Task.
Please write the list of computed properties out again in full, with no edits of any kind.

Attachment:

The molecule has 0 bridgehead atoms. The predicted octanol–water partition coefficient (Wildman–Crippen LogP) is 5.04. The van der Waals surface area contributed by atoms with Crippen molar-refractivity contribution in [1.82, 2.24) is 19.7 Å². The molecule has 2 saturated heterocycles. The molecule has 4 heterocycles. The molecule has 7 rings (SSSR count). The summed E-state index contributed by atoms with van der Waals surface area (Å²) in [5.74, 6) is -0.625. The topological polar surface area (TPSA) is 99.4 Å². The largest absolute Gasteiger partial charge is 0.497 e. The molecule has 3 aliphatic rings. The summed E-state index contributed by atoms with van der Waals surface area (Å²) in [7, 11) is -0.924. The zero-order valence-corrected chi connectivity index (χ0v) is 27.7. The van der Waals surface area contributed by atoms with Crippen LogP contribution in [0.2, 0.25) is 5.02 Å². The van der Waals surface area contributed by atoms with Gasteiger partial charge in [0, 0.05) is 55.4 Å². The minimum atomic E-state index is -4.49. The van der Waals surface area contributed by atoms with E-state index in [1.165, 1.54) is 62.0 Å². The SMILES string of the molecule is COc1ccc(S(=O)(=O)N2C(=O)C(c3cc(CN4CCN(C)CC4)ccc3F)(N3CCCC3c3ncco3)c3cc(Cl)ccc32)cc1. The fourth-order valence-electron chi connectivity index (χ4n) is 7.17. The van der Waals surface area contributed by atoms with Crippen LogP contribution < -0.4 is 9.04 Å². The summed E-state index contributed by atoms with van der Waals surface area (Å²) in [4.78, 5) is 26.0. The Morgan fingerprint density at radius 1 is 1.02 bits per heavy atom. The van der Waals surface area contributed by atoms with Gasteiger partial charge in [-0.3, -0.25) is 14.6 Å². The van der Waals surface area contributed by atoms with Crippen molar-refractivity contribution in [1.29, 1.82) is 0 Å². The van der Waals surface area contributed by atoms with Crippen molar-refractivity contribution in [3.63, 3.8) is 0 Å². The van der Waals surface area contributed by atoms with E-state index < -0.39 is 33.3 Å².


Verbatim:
The molecule has 0 bridgehead atoms. The predicted octanol–water partition coefficient (Wildman–Crippen LogP) is 5.04. The van der Waals surface area contributed by atoms with Crippen molar-refractivity contribution in [1.82, 2.24) is 19.7 Å². The molecule has 2 saturated heterocycles. The molecule has 4 heterocycles. The molecule has 7 rings (SSSR count). The summed E-state index contributed by atoms with van der Waals surface area (Å²) in [5.74, 6) is -0.625. The topological polar surface area (TPSA) is 99.4 Å². The largest absolute Gasteiger partial charge is 0.497 e. The molecule has 3 aliphatic rings. The summed E-state index contributed by atoms with van der Waals surface area (Å²) in [7, 11) is -0.924. The zero-order valence-corrected chi connectivity index (χ0v) is 27.7. The van der Waals surface area contributed by atoms with Crippen LogP contribution in [0.2, 0.25) is 5.02 Å². The van der Waals surface area contributed by atoms with Gasteiger partial charge in [0, 0.05) is 55.4 Å². The minimum atomic E-state index is -4.49. The van der Waals surface area contributed by atoms with E-state index in [1.165, 1.54) is 62.0 Å². The SMILES string of the molecule is COc1ccc(S(=O)(=O)N2C(=O)C(c3cc(CN4CCN(C)CC4)ccc3F)(N3CCCC3c3ncco3)c3cc(Cl)ccc32)cc1. The fourth-order valence-electron chi connectivity index (χ4n) is 7.17. The van der Waals surface area contributed by atoms with Crippen LogP contribution < -0.4 is 9.04 Å². The summed E-state index contributed by atoms with van der Waals surface area (Å²) in [4.78, 5) is 26.0. The Morgan fingerprint density at radius 1 is 1.02 bits per heavy atom. The van der Waals surface area contributed by atoms with Gasteiger partial charge in [-0.3, -0.25) is 14.6 Å². The van der Waals surface area contributed by atoms with Crippen molar-refractivity contribution in [1.29, 1.82) is 0 Å². The van der Waals surface area contributed by atoms with Crippen molar-refractivity contribution in [3.63, 3.8) is 0 Å². The van der Waals surface area contributed by atoms with E-state index < -0.39 is 33.3 Å².